The Pennsylvania Game Commission has a program for supplying materials to erect deterrent fences for bears if 10 or more hives are in one location on land open to public hunting. They also may pay for damage caused by bear if the bear is not killed, if the affected hives are within 300 yards of the owner's or an agent in charge of the hives domicile, if it is a first time claim, or if a commission approved, bear deterrent fence has been erected, maintained, and operated. Add a tight budget to these rules and good luck.

The PA Game Commission recommends three strands of 15 1/2 to 12 gauge four-point barbed wire spaced 10", 20", and 30" above ground and will supply an information sheet on erecting a bear fence. I went this route a number of years ago but I wasn't satisfied with the equipment and requirements. I buy what I want now. I know it costs me more money, but one night of a bear visit will be more expensive than a good fence and I will still have to buy the fence.

Kencove (one of the largest fencing suppliers in the U.S. with some very knowledgeable people; 344 Kendall Road, Blairsville, PA 15717, 724.459.8991) does not recommend electrifying barbed wire. In their words "it is too dangerous." I agree. I have seen animals become tangled up in a barbed wire electric fence. It just keeps on shocking the animal every second or so because it can't get away. If a person was to get snagged on a barb with his clothing it could possibly end up the same way. Remember, it is the power of the shock, not the size of the wire that will turn a bear.

BeeHive A few years ago I started using large trailers to keep my bees on about 24 hives per trailer. I knew I would have to have bear protection so instead of building a fence around the trailer I made up hangers to hold livestock panels along the sides. These look like woven fence but are 1/4" thick bar stock welded together in 16' lengths and then galvanized. Tractor Supply sells panels that are welded after galvanizing and they hold up fair. The really good ones are welded, then hot dipped in zinc and are manufactured by Behlen Corp. in Columbus, NE, 800.447.2751. They can supply a list of dealers in your area if you call them. The local dealers in my area handle 52" high cattle panels and 34" hog panels. I have always used the 52" just as a safety factor but I really think 34" would work.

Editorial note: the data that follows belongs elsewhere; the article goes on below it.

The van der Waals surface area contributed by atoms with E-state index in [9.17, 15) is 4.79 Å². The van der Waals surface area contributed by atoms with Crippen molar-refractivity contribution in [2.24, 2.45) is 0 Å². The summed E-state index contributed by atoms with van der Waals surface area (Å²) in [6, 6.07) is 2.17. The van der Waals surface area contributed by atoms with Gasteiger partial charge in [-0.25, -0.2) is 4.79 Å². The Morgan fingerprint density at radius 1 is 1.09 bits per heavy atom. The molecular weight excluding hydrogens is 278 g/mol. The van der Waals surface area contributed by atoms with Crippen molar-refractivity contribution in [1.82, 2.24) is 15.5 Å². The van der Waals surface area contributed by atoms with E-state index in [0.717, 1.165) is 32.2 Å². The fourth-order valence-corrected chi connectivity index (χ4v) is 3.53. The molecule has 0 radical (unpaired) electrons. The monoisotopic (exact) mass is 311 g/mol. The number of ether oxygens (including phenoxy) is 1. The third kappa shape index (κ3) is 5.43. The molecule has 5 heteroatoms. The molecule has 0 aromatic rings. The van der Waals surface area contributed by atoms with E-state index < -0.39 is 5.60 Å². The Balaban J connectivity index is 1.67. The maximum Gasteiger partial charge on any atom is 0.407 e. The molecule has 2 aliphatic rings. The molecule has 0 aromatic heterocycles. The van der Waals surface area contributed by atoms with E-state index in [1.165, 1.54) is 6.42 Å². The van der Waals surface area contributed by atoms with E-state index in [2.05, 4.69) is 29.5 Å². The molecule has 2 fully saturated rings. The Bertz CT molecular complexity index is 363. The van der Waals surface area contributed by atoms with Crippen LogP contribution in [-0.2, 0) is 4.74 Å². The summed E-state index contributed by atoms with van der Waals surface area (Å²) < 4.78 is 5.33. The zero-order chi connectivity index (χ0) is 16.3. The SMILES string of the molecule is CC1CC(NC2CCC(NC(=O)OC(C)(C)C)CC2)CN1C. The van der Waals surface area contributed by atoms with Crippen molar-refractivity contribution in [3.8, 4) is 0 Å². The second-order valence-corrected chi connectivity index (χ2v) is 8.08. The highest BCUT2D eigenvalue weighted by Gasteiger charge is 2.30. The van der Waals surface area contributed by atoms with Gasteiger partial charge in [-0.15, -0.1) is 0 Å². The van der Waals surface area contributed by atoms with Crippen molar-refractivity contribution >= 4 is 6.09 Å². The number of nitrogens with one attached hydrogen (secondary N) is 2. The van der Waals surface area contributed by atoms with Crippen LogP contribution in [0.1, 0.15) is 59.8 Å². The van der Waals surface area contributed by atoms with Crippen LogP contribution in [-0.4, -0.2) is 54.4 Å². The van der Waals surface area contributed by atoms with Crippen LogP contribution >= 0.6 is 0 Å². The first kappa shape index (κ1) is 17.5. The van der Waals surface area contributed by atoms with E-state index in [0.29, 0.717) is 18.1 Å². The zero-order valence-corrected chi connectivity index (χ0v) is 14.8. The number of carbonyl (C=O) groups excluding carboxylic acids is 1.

A friend of mine from the Poconos, John Sloan and I were discussing bear problems last Spring in his yard when we came up with the idea of using these same panels to build a permanent beeyard fence. Again Kencove came to the rescue of how to insulate these from the ground, and what to use for fence posts. They sell fiber glass used oil field sucker rods 1 1/4" in diameter and whatever length you want. They feel like a piece of steel and are about that flexible. NOTE: Always wear gloves when you handle these because of the glass fibers. Do not let the hardware store salesman talk you into something else that will not work as well. I have mine cut out six feet long and drive them two feet into the ground and leave the panel extend above the top. After driving in the posts I stand a panel up on two four-inch bricks and tie it to the post. This four-inch space allows me to use a weed eater for vegetation control while it is low enough to keep skunks out. Skunks are a real problem with the research hives at Penn State University that I help maintain. Once the panels are at the correct height use a drill to make a 1/4" hole through the post about 12" down from the panel top at a horizontal bar location. Insert a 1/4" stainless bolt with the head on the far side using one washer next and then a nut and tighten. Now screw on the second nut and washer with Loc Tite leaving 3/8" between the two nuts. Now the panel's weight will be supported by the bolt and you can tie the panels to the post with thin wire or plastic ties. Eight posts and four panels with about two hours work and I have a 16' x 16' nice looking beeyard. Bear will sniff and touch but stay out.

We also used 36" wide metal roofing under the panels at Penn State to reduce fence vegetation maintenance and this also gives the bear's feet a wonderful ground to complete the circuit. One end of a panel is simply swung back to provide us with a gate when we are working and then tied shut when we leave.